Chinese-speaking popular cultures have never been so queer in this digital, globalist age. The title of this pioneering volume, Boys’ Love, Cosplay, and Androgynous Idols: Queer Fan Cultures in Mainland China, Hong Kong, and Taiwan already gives an idea of the colorful, multifaceted realms the fans inhabit today. Contributors to this collection situate the proliferation of (often online) queer representations, productions, fantasies, and desires as a reaction against the norms in discourses surrounding nation-states, linguistics, geopolitics, genders, and sexualities. Moving beyond the easy polarities between general resistance and capitulation, Queer Fan Cultures explores the fans’ diverse strategies in negotiating with cultural strictures and media censorship. It further outlines the performance of subjectivity, identity, and agency that cyberspace offers to female fans. Presenting a wide array of concrete case studies of queer fandoms in Chinese-speaking contexts, the essays in this volume challenge long-established Western-centric and Japanese-focused fan scholarship by highlighting the significance and specificities of Sinophone queer fan cultures and practices in a globalized world. The geographic organization of the chapters illuminates cultural differences and the other competing forces shaping geocultural intersections among fandoms based in Mainland China, Hong Kong, and Taiwan.
Maud Lavin is a visual and critical studies and art history professor at the School of the Art Institute of Chicago and author of Push Comes to Shove: New Images of Aggressive Women (MIT Press).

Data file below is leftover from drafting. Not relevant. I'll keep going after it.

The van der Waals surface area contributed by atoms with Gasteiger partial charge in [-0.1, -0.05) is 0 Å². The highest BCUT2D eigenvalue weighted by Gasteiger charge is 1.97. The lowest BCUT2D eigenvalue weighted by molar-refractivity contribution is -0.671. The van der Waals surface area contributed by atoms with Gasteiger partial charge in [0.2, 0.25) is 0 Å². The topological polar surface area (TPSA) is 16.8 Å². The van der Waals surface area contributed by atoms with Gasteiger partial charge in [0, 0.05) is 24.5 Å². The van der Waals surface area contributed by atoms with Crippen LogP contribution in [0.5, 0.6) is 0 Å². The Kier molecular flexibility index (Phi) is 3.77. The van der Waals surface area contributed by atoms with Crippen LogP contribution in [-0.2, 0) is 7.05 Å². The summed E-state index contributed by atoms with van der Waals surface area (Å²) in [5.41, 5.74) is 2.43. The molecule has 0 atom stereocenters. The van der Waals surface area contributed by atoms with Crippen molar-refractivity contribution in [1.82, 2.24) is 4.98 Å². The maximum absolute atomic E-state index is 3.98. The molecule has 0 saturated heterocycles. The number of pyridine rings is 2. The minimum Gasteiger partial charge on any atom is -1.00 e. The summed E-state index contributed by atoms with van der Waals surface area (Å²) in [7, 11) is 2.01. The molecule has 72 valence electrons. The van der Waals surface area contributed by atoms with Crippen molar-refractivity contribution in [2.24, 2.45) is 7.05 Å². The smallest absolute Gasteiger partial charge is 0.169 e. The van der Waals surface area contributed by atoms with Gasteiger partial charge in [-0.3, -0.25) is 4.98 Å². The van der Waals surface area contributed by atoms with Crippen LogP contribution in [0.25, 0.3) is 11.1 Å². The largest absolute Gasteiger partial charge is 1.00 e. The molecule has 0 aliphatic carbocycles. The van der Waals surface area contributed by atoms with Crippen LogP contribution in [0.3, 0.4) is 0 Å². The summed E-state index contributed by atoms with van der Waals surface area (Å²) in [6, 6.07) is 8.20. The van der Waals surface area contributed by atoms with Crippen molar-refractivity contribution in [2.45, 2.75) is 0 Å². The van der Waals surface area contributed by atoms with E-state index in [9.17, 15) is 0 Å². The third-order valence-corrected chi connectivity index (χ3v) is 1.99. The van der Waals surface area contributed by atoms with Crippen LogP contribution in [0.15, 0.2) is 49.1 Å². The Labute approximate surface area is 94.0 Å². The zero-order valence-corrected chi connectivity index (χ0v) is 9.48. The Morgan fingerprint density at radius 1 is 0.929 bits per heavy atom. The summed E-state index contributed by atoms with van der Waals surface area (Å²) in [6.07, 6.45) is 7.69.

Ling Yang is an assistant professor of Chinese at Xiamen University and author of Entertaining the Transitional Era: Super Girl Fandom and the Consumption of Popular Culture (China Social Sciences Press).
Jing Jamie Zhao is a PhD student in film and TV studies at the University of Warwick. She has completed a PhD in gender studies at the Chinese University of Hong Kong.
“This important collection complicates our understanding of fan practices, showing how national and regional factors play an important role in how media texts and identities are understood. It also shows how the Chinese-speaking world is home to dense and often conflicting modes of audience reception of cultural texts deriving from Sinophone, Japanese, and Western contexts.”
—Mark McLelland, University of Wollongong
“An exciting anthology by a talented group of emergent scholars whose vibrant studies offer fresh insights on the diverse practices and transregional flows of queer fandom in the Chinese-speaking world. Local in its specificity and transnational in its scope, this book highlights the creativity of queer fan practices while critically locating them within the political and social structures that produce them.”
—Helen Hok-Sze Leung, Simon Fraser University